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ture. Efficient quantitative and qualitative personnel restructuring leads to obtaining ad- vantage based on economies of scope as well as to greater value for enterprise and its owners. Even the best corporate managers could make restructuring mistakes. A common mistake is to violate the modularity of enterprise (units or products). It mostly happens when responsibility for tackling a particular product or market area is allocated on more than one units resulting from restructuring, so complete responsibility for new product does not exist and, consequently, chances for its success are lower. Another common mistake is in possibility to favor one business unit (usually the largest one), which could result in dysfunctional decision-making dynamics in portfolio and endanger business suc- cess of enterprise as a whole. Those mistakes and others do occur, taking into account the complexity of this strategic process. A solution could be in fast reaction of corporate management toward correcting and eliminating the mistakes. Creating cross-business synergy in corporate enterprise is "at the heart" of corporate strategy and a prime rationale for the existence of the multi-business corporation. The corporate advantage expresses the way an enterprise creates value through the configura- tion and coordination of its multi-business activities. Its essence is in making efficient connections between the interrelated parts and activities as well as efficient connectedness of corporate resources and business units through an adequate organizational form [2, p. 72]. An efficient way of achieving corporate synergy is creating the web of collaborative links and relationships among the enterprise and business units - everything starting from exchanging information on shared assets to creating the corporate strategy. It is realized through managing a corporate strategic process called coevolving, based on the principle of natural laws of shared survival and development of individual related species. [6] The term coevolution originated in biology and it refers to successive changes among two or more ecologically interdependent but unique species and intertwining their evolu- tionary trajectories. By adapting to their environment and to one another, the species form a complex adaptive biological ecosystem. Their coevolving development results in sym- biotic (each species helps to the other), commensalist (one species uses the other) as well as competitive interdependence. Interdependence can change, too, such as when external factors like the climate or geology shift. Biological coevolution is just one kind of complex adaptive system. Recently, com- puter simulations have uncovered general laws of how these systems work, including so- cial systems such as multi-business corporate enterprise. The laws regulate the effects of system functioning, indicating primarily how the quantity and quality of links and rela- tionships in the system could affect its agility. The system becomes more effective if it is managed in a decentralized way. More generally, these laws are consistent with the notion that multi-business corporate enterprises are coevolving ecosystems, with flexible and temporary links among the units. Besides the quantity of links, the quality is also impor- tant for the efficiency of corporate enterprise. Coevolving is a subtle strategic process in successful corporate enterprises, including creation of flexible business portfolio with both collaborative and competitive units and a superior corporate strategy based on cross-business synergies in performing business ac- tivities. The process of coevolving turns the enterprise into an ecosystem with corporate strategy in the hands of business-unit managers. It, however, implies enough contradictory elements. Namely, it emphasizes the importance of multi-business teams at the corporate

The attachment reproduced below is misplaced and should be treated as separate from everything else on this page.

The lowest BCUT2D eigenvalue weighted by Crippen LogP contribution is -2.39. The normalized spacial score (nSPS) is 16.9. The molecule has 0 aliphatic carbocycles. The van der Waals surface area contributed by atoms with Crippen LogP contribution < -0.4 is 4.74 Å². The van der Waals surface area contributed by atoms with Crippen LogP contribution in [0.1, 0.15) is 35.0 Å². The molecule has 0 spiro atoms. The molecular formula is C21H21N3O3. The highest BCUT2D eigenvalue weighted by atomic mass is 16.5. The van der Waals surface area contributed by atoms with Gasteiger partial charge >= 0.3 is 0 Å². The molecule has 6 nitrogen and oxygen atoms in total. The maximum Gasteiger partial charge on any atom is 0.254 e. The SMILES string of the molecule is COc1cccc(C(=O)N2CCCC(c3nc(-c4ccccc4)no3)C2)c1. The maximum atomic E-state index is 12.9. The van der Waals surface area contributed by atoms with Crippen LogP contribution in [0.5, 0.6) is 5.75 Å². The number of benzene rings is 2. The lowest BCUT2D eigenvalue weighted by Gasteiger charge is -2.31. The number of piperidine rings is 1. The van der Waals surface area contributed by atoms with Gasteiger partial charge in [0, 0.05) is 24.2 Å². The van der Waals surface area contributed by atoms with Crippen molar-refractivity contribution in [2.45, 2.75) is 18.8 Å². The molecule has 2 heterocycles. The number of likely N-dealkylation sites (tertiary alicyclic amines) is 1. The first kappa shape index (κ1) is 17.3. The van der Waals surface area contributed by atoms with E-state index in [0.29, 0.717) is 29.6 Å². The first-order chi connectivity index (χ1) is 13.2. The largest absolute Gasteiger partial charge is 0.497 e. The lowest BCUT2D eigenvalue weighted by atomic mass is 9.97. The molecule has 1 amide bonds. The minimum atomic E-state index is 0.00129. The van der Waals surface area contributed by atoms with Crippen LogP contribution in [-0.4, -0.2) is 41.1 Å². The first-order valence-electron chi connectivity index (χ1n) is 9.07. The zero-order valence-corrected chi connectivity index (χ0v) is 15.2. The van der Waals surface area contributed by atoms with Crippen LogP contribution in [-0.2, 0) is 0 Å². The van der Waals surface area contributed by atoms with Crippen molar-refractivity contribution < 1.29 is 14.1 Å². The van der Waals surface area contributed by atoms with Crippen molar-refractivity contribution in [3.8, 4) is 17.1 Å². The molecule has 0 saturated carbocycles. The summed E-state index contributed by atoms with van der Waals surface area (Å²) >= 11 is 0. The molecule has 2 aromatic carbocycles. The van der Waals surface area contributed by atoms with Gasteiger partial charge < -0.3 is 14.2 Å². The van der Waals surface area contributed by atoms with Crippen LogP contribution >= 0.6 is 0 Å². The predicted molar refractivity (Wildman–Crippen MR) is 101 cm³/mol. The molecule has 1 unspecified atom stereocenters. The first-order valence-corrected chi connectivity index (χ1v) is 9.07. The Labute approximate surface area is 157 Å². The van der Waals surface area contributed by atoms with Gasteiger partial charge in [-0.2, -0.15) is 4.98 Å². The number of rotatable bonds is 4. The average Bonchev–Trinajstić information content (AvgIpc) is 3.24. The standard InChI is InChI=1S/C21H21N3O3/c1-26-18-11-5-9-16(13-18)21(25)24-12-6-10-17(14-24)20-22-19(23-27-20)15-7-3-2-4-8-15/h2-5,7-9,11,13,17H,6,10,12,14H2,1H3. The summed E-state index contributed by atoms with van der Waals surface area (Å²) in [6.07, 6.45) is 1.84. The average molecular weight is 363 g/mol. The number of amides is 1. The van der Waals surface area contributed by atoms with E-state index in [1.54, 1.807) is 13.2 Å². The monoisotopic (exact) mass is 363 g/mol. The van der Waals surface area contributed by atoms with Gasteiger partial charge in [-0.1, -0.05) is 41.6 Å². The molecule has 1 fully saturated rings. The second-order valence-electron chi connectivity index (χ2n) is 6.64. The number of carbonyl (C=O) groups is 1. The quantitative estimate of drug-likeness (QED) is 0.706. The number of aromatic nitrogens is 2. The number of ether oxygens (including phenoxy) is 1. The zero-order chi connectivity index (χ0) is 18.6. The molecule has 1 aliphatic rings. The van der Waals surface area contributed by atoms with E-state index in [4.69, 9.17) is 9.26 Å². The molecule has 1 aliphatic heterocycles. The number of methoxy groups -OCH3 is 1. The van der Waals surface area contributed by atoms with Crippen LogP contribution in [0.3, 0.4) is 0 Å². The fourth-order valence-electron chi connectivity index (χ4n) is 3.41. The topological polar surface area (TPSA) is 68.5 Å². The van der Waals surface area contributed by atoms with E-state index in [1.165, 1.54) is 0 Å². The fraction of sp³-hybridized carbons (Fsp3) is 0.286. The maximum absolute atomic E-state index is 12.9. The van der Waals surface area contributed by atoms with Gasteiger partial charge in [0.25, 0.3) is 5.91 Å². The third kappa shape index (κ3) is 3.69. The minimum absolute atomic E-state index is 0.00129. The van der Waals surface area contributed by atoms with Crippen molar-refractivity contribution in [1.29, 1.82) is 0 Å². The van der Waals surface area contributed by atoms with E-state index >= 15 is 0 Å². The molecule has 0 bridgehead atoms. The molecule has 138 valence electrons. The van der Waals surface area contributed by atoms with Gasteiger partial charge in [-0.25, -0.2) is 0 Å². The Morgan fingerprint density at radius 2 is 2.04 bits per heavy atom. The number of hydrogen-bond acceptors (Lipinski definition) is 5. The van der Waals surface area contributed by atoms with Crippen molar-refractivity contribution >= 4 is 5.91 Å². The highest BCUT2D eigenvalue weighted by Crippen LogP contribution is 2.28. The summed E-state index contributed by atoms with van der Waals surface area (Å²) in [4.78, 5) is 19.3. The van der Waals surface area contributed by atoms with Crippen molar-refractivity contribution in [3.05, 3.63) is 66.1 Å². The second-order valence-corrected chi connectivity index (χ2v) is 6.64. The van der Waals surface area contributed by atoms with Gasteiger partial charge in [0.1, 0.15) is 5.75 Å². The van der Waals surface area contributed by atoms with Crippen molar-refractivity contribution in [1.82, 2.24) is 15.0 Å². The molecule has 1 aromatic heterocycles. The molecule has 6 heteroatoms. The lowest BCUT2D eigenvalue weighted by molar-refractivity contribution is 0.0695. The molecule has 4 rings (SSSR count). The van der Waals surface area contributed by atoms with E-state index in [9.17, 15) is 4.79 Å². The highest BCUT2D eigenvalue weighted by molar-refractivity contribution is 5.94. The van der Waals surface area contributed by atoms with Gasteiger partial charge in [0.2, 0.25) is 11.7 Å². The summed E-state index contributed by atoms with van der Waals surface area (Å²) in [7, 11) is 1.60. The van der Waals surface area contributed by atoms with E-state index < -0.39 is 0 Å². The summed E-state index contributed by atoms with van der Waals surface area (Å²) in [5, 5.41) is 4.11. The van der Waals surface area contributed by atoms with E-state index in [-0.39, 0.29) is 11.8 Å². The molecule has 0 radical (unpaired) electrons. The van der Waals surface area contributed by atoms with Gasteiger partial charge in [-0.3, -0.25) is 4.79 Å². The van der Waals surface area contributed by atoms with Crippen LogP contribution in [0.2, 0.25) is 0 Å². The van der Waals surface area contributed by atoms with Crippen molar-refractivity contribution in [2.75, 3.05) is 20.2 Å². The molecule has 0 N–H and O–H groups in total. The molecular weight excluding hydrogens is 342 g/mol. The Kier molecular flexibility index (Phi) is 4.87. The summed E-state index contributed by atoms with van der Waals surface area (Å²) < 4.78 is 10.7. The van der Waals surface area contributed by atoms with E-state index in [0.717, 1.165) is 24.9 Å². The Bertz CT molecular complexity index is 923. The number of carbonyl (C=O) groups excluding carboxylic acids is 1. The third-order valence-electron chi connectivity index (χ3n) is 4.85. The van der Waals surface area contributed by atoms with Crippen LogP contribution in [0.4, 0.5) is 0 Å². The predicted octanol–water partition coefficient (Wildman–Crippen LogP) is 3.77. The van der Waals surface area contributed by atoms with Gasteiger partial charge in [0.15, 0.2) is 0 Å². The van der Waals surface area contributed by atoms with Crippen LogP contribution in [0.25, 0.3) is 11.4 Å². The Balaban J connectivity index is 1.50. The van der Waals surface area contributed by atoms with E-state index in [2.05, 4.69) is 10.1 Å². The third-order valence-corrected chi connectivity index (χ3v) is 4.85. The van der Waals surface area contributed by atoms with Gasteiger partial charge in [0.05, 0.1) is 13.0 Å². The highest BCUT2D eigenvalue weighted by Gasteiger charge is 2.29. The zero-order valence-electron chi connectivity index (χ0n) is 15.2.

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level - the group of business-unit managers that oversees synergies among the units. The team's primary task is to manage the shifting collaborative web among the units. The multi-business team is powerful because it can add significant value to the corporate en- terprise beyond the sum of the units. However, the individual interests of units are empha- sized which, consequently, stimulates better results on this level. Enterprise efficiency could get secondary importance, and stimulating the individual results often is not in the complete interest of enterprise as a whole. But, just such business logic based on the prin- ciples of biological adaptive ecosystems (symbiotic, commensalist, and competitive inter- dependence of species or business units) leads to corporate and competitive advantage and greater efficiency of enterprise. CORPORATE STRATEGY AND PARENTING ADVANTAGE The complexity of transitional business conditions creates a need for creating value through aggregation of different businesses in complex corporate enterprise, which gives it the character of a multi-business firm. Businesses could be defined as being whatever the enterprise chooses to operate as organizationally separate profit-responsible units [8, p. 389]. Such business entities are often referred to as Strategic Business Units (SBUs) and they are organized as largely separable businesses with control over the main strategic levers that affect their performance. Besides this organizational definition, the businesses could be defined in economic sense relating to Strategic Business Opportunities (SBOs), which are clusters of product-market transactions able to sustain a successful focused business, with financial independence [8, p. 392]. Processes of merger, acquisition, di- vestment, and the other processes of transformation continually create new challenges to corporate management towards providing better performance of aggregated businesses than they would achieve if they were independent, stand-alone entities. It is corporate strategy that should guide key decisions in the businesses and coordi- nate their business strategies. But, for most corporate enterprises, the corporate strategy is simply the sum of business strategies, with some broad objectives and statement of busi- ness mission. Therefore, senior managers who are responsible for defining the overall corporate strategy, often recognize that something in their strategies is wrong. They may conceptually change strategy through offering some financial guidelines, and determine which businesses are "core". This affirms creating advantage through parenting (Parent- ing Advantage), which, as a principle, should guide decisions about the nature of the businesses in the portfolio and about its structure [8, p. 8]. Namely, multi-business corporate enterprises consist of businesses and a corporate hi- erarchy of line managers, functions, and staffs outside these businesses, which refers to as the corporate parent that is responsible for making corporate decisions. Parent could be defined as all those levels of management that are not part of customer-facing, profit-re- sponsible business units [9, p. 308], or, simply, whatever is left outside the business units but within the enterprise. The role of parent is multiple and, among other things, includes: making decisions about new businesses to support or acquisitions to make, determining the structure of enterprise, defining budgeting and capital expenditure processes, setting the corporate values and attitudes. The businesses better perform in aggregate under the parent's ownership than they would if they were independent entities. Also, the parent must add more value than cost to the businesses in the portfolio.